Brown alleged in his post that the accuser actually tried to kiss him that night, while the woman he was seeing romantically was in another room.

“I stopped her immediately and offered to drive her home, which I did,” he wrote. “There are at least three witnesses, one of whom even spoke to CTV, that refute the details of her allegations.”

He said CTV left the witness’s account out of their report.

Raccoon caught after reportedly biting man in Scarborough

The Canadian Press | posted Monday, Feb 12th, 2018

Toronto police and the city’s animal services department say multiple raccoons have been rounded up by officers amid what they believe is a viral outbreak among animals that could be carrying a rabies-like infection.

The latest incident, in the city’s Scarborough area, saw a man being chased down and bitten by a raccoon on the street Sunday morning, according to police.

The raccoon that bit the man, as well as others that have been seen acting erratically in the past few days, have been taken for testing by animal services officials.

The Scarborough man told officers he believed the raccoon might have rabies, but Toronto Animal Services say it’s more likely the animal had distemper.

“It’s a virus found within the raccoon population and is highly contagious,” said Nicola Ware, a spokesperson for Toronto Animal Services.

“Deceased raccoons are routinely sent for testing. And to date, no raccoon from the Toronto area has tested positive for rabies.”

She said the city’s protocol directs staff to euthanize and test any raccoons that bite a member of the public, so they will know soon whether the Scarborough raccoon had distemper.

While there haven’t been any cases of rabies in Toronto, the Hamilton area has seen a steady increase in rabies cases among various animals in the past three years.

Linda Jacobson, a veterinarian at the Toronto Humane Society, said the latest figures she had seen indicate a substantial increase, but there haven’t been any cases of a human being infected with rabies.

Toronto police are still warning residents to be careful around the animals.

Jacobson said that an animal infected with rabies would display sudden changes in behaviour, would stagger and fall, have trouble eating or drinking and would make unusual sounds.

“Those are things that make you think of rabies, but rabies isn’t the only thing that causes those things,” said Jacobson, who said she had once seen an erratic raccoon that looked like it had rabies, but later tested positive for distemper.

In the event of a bite, Jacobson said you should immediately call your local public health unit, which would then explain the best course of action.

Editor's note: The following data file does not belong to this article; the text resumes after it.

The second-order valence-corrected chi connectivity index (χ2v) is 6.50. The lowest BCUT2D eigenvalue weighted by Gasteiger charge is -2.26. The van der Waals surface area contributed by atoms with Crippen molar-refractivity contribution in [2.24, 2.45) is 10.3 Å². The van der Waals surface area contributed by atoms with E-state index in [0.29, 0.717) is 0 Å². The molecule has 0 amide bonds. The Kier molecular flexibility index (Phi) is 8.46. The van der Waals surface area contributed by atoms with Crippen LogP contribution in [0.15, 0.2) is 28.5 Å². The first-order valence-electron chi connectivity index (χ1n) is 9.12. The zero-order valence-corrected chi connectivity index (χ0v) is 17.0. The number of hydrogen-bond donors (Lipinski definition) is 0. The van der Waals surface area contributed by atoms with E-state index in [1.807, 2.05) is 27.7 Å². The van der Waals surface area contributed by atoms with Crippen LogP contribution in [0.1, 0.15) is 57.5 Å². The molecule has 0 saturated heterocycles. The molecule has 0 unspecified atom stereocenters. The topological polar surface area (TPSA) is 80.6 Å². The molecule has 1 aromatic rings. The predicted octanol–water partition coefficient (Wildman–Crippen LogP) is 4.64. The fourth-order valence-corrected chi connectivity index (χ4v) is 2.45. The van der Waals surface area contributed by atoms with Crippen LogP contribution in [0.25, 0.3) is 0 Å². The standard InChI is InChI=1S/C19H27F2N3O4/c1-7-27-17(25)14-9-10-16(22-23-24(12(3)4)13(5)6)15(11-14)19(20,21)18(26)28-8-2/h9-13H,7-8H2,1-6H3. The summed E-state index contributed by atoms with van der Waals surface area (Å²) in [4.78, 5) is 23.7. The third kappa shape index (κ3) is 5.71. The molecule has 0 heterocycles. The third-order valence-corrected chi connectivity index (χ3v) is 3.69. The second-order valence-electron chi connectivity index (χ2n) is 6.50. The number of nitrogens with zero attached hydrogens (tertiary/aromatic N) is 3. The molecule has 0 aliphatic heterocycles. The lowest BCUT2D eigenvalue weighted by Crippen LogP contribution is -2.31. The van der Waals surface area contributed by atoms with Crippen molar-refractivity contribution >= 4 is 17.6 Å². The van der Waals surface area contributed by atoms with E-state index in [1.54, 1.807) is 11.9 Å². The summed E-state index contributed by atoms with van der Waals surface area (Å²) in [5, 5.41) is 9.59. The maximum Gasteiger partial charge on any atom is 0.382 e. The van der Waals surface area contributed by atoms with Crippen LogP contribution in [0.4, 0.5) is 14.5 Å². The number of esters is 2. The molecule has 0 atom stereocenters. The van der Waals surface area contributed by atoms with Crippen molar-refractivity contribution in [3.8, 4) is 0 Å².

In the case of the man who was bitten in Scarborough, staff from Toronto’s animal services will corroborate his story and then decide to euthanize and test the animal for any infections.

Ware said that raccoons that have distemper are always euthanized, as it’s a fatal infection that causes a painful death for the animal.


Snowboarder Laurie Blouin comes back from injury to win Olympic silver

Gregory Strong, The Canadian Press | posted Monday, Feb 12th, 2018

Canadian snowboarder Laurie Blouin has won a silver medal in the women’s slopestyle at the Pyeongchang Olympics.

Sporting a black eye after a nasty crash in training a few days ago, Blouin overcame high winds to nail a clean second run for 76.33 points.

The reigning world champion from Stoneham, Que., Blouin was second behind American Jamie Anderson, who scored 83.00 on her first run.

Enni Rukajarvi of Finland took bronze with a score of 73.91.

Brooke Voigt of Fort McMurray, Alta., finished 21st and Spencer O’Brien of Courtenay, B.C., was 22nd.

The start of the competition was delayed for about 75 minutes due to the conditions at windswept Phoenix Park.

High winds forced the cancellation of the qualification on Sunday. Organizers decided to instead allow all competitors direct entry into the final.

Blouin took a hard fall Friday when her board got stuck in a crack after she landed a double jump. She resumed full training Sunday.

Canada won two medals in the men’s slopestyle competition on Sunday. Max Parrot of Bromont, Que., won silver and Regina’s Mark McMorris took the bronze.

Canada wins first gold medal at Winter Olympics

The Canadian Press | posted Monday, Feb 12th, 2018

Canada has secured its first gold medal of the Pyeongchang Olympics.

Gabrielle Daleman of Newmarket, Ont., clinched the top spot in the team figure skating competition after finishing third in the women’s free skate on Monday, before teammates Tessa Virtue and Scott Moir won the ice dance segment of the event.

Daleman’s 137.14-point performance added eight points to Canada’s cumulative score, bringing it up to 63.

Olympic Athletes from Russia were second at 58 and the United States was third with 53. Daleman’s performance clinched gold because neither Russia or the U.S. could catch the Canadians once Virtue and Moir stepped on the ice.

Although the Canadian ice dancers could have taken it easy with gold a sure thing, Virtue and Moir put in a beautiful performance, taking the top spot in the free dance with 118.10 points. That brought the Canadians final score up to 73, well ahead of the competition.

Canada’s gold medal was set up by three-time world champion Patrick Chan earlier in the day. He placed first with a score of 179.75 in the men’s free program, keeping the veteran Canadian team in first place and setting the stage for Daleman.